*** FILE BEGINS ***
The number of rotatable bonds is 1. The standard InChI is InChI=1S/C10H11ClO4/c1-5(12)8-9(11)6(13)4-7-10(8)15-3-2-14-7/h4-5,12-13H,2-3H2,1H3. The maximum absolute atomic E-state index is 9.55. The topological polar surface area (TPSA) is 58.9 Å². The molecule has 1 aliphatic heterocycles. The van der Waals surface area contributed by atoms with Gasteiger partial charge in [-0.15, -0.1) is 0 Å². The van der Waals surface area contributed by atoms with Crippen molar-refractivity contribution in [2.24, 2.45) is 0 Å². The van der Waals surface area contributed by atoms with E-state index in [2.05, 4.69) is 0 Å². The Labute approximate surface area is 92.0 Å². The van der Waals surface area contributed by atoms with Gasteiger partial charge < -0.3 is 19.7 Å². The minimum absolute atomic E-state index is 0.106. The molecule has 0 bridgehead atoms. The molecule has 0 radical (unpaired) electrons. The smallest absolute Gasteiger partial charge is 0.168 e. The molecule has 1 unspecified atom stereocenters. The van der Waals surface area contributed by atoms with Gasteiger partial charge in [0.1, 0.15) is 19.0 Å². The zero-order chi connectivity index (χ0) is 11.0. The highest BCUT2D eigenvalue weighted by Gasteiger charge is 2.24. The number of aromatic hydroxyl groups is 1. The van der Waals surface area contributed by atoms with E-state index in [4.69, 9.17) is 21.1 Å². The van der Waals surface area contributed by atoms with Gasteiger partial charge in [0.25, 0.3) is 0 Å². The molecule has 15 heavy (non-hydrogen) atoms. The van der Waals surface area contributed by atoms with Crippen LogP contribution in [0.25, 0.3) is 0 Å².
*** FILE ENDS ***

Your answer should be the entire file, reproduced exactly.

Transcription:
The number of rotatable bonds is 1. The standard InChI is InChI=1S/C10H11ClO4/c1-5(12)8-9(11)6(13)4-7-10(8)15-3-2-14-7/h4-5,12-13H,2-3H2,1H3. The maximum absolute atomic E-state index is 9.55. The topological polar surface area (TPSA) is 58.9 Å². The molecule has 1 aliphatic heterocycles. The van der Waals surface area contributed by atoms with Gasteiger partial charge in [-0.15, -0.1) is 0 Å². The van der Waals surface area contributed by atoms with Crippen molar-refractivity contribution in [2.24, 2.45) is 0 Å². The van der Waals surface area contributed by atoms with E-state index in [2.05, 4.69) is 0 Å². The Labute approximate surface area is 92.0 Å². The van der Waals surface area contributed by atoms with Gasteiger partial charge < -0.3 is 19.7 Å². The minimum absolute atomic E-state index is 0.106. The molecule has 0 bridgehead atoms. The molecule has 0 radical (unpaired) electrons. The smallest absolute Gasteiger partial charge is 0.168 e. The molecule has 1 unspecified atom stereocenters. The van der Waals surface area contributed by atoms with Gasteiger partial charge in [0.1, 0.15) is 19.0 Å². The zero-order chi connectivity index (χ0) is 11.0. The highest BCUT2D eigenvalue weighted by Gasteiger charge is 2.24. The number of aromatic hydroxyl groups is 1. The van der Waals surface area contributed by atoms with E-state index in [4.69, 9.17) is 21.1 Å². The van der Waals surface area contributed by atoms with Gasteiger partial charge in [0.25, 0.3) is 0 Å². The molecule has 15 heavy (non-hydrogen) atoms. The van der Waals surface area contributed by atoms with Crippen LogP contribution in [0.25, 0.3) is 0 Å².